A Comparative Study of Oral Dexmedetomidine versus Oral Midazolam As preanesthesia Medication in Pediatric Patients to Reduce anxiety
Introduction: Preoperative period is a stressful period. In children the preoperative anxiety is expressed as difficult separation from parents and difficult mask induction. The level of preoperative anxiety also affects postoperative outcomes. To overcome anxiety premedication is often used by pediatric anesthesiologist.
Objective: The objective of this study was to compare the effect of oral midazolam 0.5mg/kg and oral dexmedetomidine 4μg/kg on parental separation, mask induction and postoperative emergence agitation in children undergoing elective surgery under general anesthesia.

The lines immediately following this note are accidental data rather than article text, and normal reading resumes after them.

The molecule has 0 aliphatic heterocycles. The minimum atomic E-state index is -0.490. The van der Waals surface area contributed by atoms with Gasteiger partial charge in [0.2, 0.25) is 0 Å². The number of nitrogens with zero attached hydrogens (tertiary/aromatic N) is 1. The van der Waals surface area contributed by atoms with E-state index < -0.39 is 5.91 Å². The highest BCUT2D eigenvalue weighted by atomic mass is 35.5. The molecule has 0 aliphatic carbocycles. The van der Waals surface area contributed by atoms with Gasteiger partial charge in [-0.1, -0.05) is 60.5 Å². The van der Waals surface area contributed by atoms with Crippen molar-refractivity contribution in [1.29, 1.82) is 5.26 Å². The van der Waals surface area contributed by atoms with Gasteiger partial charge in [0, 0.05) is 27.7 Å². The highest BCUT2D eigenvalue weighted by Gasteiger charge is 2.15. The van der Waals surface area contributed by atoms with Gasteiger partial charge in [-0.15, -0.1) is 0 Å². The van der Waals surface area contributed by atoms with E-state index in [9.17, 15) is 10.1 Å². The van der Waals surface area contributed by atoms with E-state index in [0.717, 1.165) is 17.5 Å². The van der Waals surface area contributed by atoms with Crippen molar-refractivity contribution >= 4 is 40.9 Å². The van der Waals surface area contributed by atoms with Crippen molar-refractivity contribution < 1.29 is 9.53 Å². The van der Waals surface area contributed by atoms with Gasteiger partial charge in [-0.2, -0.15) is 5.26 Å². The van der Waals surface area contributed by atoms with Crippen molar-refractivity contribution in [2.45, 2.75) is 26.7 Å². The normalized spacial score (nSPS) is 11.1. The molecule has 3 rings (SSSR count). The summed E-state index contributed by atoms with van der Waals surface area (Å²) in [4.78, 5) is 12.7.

Methodology: 120 children aged 2-8years undergoing elective surgery under general anesthesia were divided into two groups: Group M and Group D. Patients in group M received oral midazolam 0.5mg/kg and patients in group D received oral dexmedetomidine 4μg/kg. After 45min of premedication sedation score was assessed in both the groups. Ease of parental separation and mask acceptance was compared in both the groups. In the postoperative period occurrence of emergence agitation was compared in both the groups.
Results: There was no statistically significant difference in preoperative sedation score in both the groups. Parent separation anxiety score and mask acceptance score were statistically similar in both the groups. But emergence agitation was significantly lesser in patients who received dexmedetomidine premedication.
Conclusions: Premedication with oral midazolam as well as oral dexmedetomidine effectively reduces parental separation anxiety and produces satisfactory mask induction in pediatric age group. However, dexmedetomidine is more effective in reducing emergence delirium in comparison to midazolam.
Copyright (c) 2019 Sabin Gauchan; Chitra Thapa, Abha Prasai
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